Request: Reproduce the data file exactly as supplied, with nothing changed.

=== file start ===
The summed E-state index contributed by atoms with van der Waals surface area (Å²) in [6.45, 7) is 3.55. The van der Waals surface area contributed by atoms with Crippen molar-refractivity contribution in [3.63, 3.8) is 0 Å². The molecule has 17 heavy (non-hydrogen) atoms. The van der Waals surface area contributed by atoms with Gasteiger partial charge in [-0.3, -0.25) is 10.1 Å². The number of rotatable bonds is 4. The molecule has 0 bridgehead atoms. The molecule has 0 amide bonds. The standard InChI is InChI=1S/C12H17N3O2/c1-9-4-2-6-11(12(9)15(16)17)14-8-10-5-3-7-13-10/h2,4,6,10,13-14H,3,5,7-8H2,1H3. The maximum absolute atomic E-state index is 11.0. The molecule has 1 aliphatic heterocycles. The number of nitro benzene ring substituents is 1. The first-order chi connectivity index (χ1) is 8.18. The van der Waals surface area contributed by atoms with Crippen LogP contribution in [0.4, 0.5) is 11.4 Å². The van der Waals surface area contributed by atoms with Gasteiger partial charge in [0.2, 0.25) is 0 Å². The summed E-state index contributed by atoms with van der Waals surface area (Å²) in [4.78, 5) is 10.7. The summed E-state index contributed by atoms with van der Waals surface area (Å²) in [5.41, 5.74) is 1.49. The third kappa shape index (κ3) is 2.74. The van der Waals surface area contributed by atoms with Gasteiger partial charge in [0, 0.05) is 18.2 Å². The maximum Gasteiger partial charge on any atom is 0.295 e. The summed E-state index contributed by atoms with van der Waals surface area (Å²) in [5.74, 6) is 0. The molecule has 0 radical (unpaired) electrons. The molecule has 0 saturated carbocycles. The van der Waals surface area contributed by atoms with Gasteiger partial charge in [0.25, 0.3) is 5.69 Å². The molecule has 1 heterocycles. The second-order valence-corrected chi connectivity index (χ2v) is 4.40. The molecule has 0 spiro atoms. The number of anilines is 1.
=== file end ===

The summed E-state index contributed by atoms with van der Waals surface area (Å²) in [6.45, 7) is 3.55. The van der Waals surface area contributed by atoms with Crippen molar-refractivity contribution in [3.63, 3.8) is 0 Å². The molecule has 17 heavy (non-hydrogen) atoms. The van der Waals surface area contributed by atoms with Gasteiger partial charge in [-0.3, -0.25) is 10.1 Å². The number of rotatable bonds is 4. The molecule has 0 bridgehead atoms. The molecule has 0 amide bonds. The standard InChI is InChI=1S/C12H17N3O2/c1-9-4-2-6-11(12(9)15(16)17)14-8-10-5-3-7-13-10/h2,4,6,10,13-14H,3,5,7-8H2,1H3. The maximum absolute atomic E-state index is 11.0. The molecule has 1 aliphatic heterocycles. The number of nitro benzene ring substituents is 1. The first-order chi connectivity index (χ1) is 8.18. The van der Waals surface area contributed by atoms with Crippen LogP contribution in [0.4, 0.5) is 11.4 Å². The van der Waals surface area contributed by atoms with Gasteiger partial charge in [0.2, 0.25) is 0 Å². The summed E-state index contributed by atoms with van der Waals surface area (Å²) in [4.78, 5) is 10.7. The summed E-state index contributed by atoms with van der Waals surface area (Å²) in [5.41, 5.74) is 1.49. The third kappa shape index (κ3) is 2.74. The van der Waals surface area contributed by atoms with Gasteiger partial charge in [0, 0.05) is 18.2 Å². The maximum Gasteiger partial charge on any atom is 0.295 e. The summed E-state index contributed by atoms with van der Waals surface area (Å²) in [5.74, 6) is 0. The molecule has 0 radical (unpaired) electrons. The molecule has 0 saturated carbocycles. The van der Waals surface area contributed by atoms with Gasteiger partial charge in [0.25, 0.3) is 5.69 Å². The molecule has 1 heterocycles. The second-order valence-corrected chi connectivity index (χ2v) is 4.40. The molecule has 0 spiro atoms. The number of anilines is 1.